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New York Times Reports Internet Reviews Helpful, But Can be Overwhleming

Internet Reviews: When Does It Stop Being Unhelpful?

This era of web 2.0 is awesome for the consumer aspect of our lives; no longer do we have to guess if a restaurant is going to be good (or has violated health codes, yeeesh!), or if the down comforter you want to order online will be fluffy enough. No, we can rely on each other, uh-huh (yes that is an "Islands in the Stream" reference)!

Whether it's a helpful reviewer on Yelp that tips you off to the sushi place in your neighborhood you didn't know existed, or the lady in Philadelphia who can report that the vacuum you're eyeing on Overstock is a waste of money, it's awesome that we can trust each other's reviews. I mean, what did we do before? I know, it was kind of fun flying blind, and you can still do that, but it's nice to know that you have "friends" online that are looking out for you.

But there is one big problem with online reviews. To see what it is just


The only problem is that on Yelp or retail sites that provide reviews, there are so many opinions that it can start to get confusing, the NYTimes notes. Both Yelp and Amazon have experienced scandals over whether people really were impartial parties (gotta love the story of the Amazon book reviewer who anonymously gave his own book a rave review — until the website accidentally revealed his name).

Tell me — what has been your own experience with reviews online? Do people usually steer you in the right direction, or have you had any bad experiences?

master1980 master1980 9 years
You simply can make 100% of your decision based on reviews. Now with that in mind, they can be very useful. - Video Yellow Pages
lexichloe lexichloe 9 years
I view restaurant reviews, b/c I'm a foodie. I already know the best places, but I view the reviews as a "semi-fair warning." I like to know what to expect, where to sit, whom to request, what wines to order, etc, etc... If there are 50 great to good reviews vs. 5 horrible reviews, I will visit the establishment. On any given site there are fans and enemies, you simply have to weigh them out.
shepptacular shepptacular 9 years
I am an avid Yelper (as Morenasobuena) and I really find that all the places that I've been recommended have proven to live up to their average rating. That is what I base the primary decision on and then I read varying reviews to find out what specifically set someone to one spectrum or another.
lindserelli lindserelli 9 years
I work as a Marketing Coordinator for a camera store. We've been trying to turn around our bad customer service rep after getting rid of a very bad egg on the sales floor. Yet every time someone googles us, an old bad review from 1998 comes up. It's frustrating, especially since the person who posted it has since changed their mind and has been big fan of ours for a few years.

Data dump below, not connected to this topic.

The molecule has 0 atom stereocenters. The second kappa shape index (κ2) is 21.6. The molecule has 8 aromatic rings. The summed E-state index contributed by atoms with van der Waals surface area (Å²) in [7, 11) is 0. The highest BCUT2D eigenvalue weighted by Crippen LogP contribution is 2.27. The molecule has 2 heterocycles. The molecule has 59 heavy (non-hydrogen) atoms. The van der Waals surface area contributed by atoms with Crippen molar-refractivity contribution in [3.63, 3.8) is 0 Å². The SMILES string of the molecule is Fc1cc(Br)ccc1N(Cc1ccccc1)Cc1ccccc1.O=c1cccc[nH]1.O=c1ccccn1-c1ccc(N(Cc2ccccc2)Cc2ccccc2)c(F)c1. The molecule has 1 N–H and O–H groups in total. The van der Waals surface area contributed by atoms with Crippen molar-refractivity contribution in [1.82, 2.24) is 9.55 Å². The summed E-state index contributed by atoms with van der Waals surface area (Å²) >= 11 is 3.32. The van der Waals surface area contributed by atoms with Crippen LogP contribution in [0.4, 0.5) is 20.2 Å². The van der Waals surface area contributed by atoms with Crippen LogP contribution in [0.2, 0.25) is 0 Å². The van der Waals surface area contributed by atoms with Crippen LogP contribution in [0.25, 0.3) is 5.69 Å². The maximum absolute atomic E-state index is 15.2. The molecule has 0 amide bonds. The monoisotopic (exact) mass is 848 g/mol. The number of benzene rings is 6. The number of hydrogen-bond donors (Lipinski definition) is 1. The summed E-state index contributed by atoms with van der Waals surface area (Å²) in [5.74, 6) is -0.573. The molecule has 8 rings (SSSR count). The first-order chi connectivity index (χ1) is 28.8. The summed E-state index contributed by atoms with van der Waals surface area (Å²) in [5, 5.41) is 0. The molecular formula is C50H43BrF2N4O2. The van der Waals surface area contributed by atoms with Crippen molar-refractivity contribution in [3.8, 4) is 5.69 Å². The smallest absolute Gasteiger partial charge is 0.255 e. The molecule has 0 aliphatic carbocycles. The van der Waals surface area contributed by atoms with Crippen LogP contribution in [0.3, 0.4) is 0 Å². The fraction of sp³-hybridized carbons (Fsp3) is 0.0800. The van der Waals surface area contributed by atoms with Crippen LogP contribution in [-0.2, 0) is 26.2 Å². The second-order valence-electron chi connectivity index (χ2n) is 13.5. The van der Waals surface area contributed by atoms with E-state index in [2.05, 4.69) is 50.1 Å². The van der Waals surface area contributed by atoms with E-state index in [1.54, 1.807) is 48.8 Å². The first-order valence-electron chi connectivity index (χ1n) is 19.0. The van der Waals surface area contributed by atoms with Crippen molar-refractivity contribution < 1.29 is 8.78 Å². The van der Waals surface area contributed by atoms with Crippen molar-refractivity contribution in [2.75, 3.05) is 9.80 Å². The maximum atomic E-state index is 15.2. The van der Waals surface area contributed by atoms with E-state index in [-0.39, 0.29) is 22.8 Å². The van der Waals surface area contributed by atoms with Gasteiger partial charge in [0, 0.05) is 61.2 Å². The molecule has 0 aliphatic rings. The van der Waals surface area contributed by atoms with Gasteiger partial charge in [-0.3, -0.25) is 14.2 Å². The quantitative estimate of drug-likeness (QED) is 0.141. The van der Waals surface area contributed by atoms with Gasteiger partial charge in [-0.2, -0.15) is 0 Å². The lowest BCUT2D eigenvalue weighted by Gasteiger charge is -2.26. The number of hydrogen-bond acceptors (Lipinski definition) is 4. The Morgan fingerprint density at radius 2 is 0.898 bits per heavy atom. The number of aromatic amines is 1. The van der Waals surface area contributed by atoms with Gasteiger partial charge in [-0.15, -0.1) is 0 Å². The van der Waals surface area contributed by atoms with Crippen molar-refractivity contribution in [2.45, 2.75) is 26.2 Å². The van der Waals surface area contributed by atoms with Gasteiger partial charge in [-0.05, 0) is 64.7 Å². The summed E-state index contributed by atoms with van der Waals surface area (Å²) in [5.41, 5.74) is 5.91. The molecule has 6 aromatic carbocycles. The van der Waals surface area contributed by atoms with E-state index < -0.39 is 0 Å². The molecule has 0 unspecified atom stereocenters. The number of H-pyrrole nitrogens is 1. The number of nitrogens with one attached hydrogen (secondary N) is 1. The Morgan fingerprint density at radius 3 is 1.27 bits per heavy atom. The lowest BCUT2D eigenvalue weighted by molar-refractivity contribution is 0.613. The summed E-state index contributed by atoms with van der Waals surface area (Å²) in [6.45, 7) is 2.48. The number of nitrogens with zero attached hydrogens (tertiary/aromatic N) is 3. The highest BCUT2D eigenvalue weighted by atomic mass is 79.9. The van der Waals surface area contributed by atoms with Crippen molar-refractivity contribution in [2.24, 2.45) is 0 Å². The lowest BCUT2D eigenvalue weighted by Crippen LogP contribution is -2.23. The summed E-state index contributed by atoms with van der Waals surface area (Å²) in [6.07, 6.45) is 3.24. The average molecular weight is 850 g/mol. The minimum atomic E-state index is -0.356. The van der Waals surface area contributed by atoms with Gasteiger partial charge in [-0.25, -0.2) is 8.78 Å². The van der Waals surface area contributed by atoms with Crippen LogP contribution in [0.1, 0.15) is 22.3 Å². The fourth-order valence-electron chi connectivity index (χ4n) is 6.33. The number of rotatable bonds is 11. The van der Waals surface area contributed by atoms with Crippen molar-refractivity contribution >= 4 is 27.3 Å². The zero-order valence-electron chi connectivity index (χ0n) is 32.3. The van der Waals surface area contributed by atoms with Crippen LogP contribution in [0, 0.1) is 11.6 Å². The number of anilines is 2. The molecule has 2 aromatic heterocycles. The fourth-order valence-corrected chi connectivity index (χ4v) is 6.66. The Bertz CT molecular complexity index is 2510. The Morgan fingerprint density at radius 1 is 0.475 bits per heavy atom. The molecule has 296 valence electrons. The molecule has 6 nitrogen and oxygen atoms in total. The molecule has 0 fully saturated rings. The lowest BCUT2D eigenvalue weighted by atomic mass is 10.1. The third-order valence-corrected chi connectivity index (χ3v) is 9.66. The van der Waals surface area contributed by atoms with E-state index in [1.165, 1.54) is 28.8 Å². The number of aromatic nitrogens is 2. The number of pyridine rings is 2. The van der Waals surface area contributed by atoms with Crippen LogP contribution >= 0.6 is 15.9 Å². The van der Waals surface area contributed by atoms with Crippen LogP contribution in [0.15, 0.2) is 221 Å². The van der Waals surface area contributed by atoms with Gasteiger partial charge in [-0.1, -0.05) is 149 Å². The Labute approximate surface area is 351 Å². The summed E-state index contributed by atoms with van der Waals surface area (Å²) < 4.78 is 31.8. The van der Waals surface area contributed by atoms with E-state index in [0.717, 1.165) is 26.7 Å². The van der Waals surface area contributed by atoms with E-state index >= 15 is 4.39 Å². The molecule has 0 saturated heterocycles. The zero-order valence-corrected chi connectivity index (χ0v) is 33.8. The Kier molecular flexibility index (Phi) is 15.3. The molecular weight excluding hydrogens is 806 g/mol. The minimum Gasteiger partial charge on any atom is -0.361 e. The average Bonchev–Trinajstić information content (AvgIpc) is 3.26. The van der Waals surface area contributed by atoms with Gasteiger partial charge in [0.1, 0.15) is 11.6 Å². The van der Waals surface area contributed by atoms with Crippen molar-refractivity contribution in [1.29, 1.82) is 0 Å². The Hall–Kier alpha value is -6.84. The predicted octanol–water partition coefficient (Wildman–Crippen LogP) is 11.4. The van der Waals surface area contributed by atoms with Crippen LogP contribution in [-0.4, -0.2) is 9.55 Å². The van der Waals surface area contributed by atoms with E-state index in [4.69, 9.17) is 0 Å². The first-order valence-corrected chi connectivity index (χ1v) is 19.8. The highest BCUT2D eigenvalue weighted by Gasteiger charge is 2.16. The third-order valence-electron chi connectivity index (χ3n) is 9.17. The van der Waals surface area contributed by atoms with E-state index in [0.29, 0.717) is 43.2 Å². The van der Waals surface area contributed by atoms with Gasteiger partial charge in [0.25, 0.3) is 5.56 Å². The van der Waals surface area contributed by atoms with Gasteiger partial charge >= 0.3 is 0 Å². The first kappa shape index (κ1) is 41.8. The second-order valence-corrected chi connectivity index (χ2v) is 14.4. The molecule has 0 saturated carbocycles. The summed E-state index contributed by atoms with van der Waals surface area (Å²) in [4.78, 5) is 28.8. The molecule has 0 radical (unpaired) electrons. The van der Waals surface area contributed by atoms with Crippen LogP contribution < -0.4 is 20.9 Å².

kcwebgirl kcwebgirl 9 years
the problem is that many people don't write good reviews and most of them end up being unhelpful. i'm grateful for those who do it well. it really makes a difference.
macgirl macgirl 9 years
We just got our first negative review on yelp this summer. When we tried to figure out which customer it was we actually saw that it was someone who worked for a rival shop in our neighborhood. I also found a sandwich shop in my neighborhood that had vastely different reviews. The first three were amazing and the last 6 were super bad. With a few clicks it was obvious that the first three reviewers had only ever reviewed this restaurant and all signed up the same day- obviously owners/employees. Someone pointed out that the game Spore only got a 1.5 star rating on amazon- this is the biggest game release of the year so it was shocking. On closer look it was a bunch of PC gamers mad about the DRM and not really a review of the game play. So knowing that DRM has never bothered me in any way as I only use my stuff legitimately I don't take that rating to mean much. As far as I go I leave mostly positive reviews. You really have to piss me off on multiple visits to get a bad review from me. I've also heard that chowhound is really the place to go if you are a serious foodie.
silverpenny013 silverpenny013 9 years
I think it depends on the quality of the review. I work at an apartment complex and when I read online reviews for anything, including apartments (which I occasionally do), I'm amazed at several things: - People only write negative reviews. When they're angry and looking for another place to live/go/eat at, they're going to give their two cents and it's not going to be good because they're unhappy. - People are wildly uninformed. For example, few seem to be aware of this little thing we like to refer to as "Fair Housing" and how the eviction process works or how long it takes. The best part is that everyone thinks that they know. It's simultaneously amusing and frustrating. - Rarely will you find a balanced online review. Everyone has an opinion. I would be more likely to use restaurant reviews, but even then, you just have to take it with a grain of salt. I usually take detailed, thoughtful reviews a lot more seriously than one consisting of rambles, rants, one sentence, etc.
bluesarahlou bluesarahlou 9 years